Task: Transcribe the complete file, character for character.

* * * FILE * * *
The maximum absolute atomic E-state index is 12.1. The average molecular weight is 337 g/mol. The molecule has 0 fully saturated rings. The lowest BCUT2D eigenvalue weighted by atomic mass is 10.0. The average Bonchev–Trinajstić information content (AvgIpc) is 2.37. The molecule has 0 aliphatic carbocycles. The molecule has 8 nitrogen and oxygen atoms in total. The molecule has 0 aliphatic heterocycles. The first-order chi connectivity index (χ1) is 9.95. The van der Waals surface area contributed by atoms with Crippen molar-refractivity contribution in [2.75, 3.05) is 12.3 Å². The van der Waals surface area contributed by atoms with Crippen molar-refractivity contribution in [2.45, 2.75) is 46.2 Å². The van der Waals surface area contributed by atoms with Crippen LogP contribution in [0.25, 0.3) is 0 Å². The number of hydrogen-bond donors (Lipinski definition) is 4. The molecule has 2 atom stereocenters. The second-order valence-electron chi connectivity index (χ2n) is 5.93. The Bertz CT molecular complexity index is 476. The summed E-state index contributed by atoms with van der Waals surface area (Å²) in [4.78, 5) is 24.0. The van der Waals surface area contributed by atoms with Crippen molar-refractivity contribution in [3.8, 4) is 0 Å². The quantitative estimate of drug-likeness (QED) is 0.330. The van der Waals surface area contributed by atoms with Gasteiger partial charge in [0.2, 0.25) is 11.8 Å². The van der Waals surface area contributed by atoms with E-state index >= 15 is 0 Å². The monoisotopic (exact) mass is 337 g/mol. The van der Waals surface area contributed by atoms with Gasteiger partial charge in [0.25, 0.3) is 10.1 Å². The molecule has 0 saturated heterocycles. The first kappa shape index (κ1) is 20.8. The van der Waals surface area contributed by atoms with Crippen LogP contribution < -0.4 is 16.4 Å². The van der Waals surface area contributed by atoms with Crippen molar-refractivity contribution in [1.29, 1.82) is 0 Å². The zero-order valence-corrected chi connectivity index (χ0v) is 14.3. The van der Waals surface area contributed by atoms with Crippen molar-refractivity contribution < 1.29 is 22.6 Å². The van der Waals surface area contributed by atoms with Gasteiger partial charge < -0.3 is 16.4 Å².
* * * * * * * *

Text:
The maximum absolute atomic E-state index is 12.1. The average molecular weight is 337 g/mol. The molecule has 0 fully saturated rings. The lowest BCUT2D eigenvalue weighted by atomic mass is 10.0. The average Bonchev–Trinajstić information content (AvgIpc) is 2.37. The molecule has 0 aliphatic carbocycles. The molecule has 8 nitrogen and oxygen atoms in total. The molecule has 0 aliphatic heterocycles. The first-order chi connectivity index (χ1) is 9.95. The van der Waals surface area contributed by atoms with Crippen molar-refractivity contribution in [2.75, 3.05) is 12.3 Å². The van der Waals surface area contributed by atoms with Crippen molar-refractivity contribution in [2.45, 2.75) is 46.2 Å². The van der Waals surface area contributed by atoms with Crippen LogP contribution in [0.25, 0.3) is 0 Å². The number of hydrogen-bond donors (Lipinski definition) is 4. The molecule has 2 atom stereocenters. The second-order valence-electron chi connectivity index (χ2n) is 5.93. The Bertz CT molecular complexity index is 476. The summed E-state index contributed by atoms with van der Waals surface area (Å²) in [4.78, 5) is 24.0. The van der Waals surface area contributed by atoms with Crippen molar-refractivity contribution in [3.8, 4) is 0 Å². The quantitative estimate of drug-likeness (QED) is 0.330. The van der Waals surface area contributed by atoms with Gasteiger partial charge in [0.2, 0.25) is 11.8 Å². The van der Waals surface area contributed by atoms with E-state index >= 15 is 0 Å². The monoisotopic (exact) mass is 337 g/mol. The van der Waals surface area contributed by atoms with Gasteiger partial charge in [0.25, 0.3) is 10.1 Å². The molecule has 0 saturated heterocycles. The first kappa shape index (κ1) is 20.8. The van der Waals surface area contributed by atoms with Crippen LogP contribution < -0.4 is 16.4 Å². The van der Waals surface area contributed by atoms with Crippen molar-refractivity contribution in [1.29, 1.82) is 0 Å². The zero-order valence-corrected chi connectivity index (χ0v) is 14.3. The van der Waals surface area contributed by atoms with Crippen molar-refractivity contribution < 1.29 is 22.6 Å². The van der Waals surface area contributed by atoms with Gasteiger partial charge < -0.3 is 16.4 Å².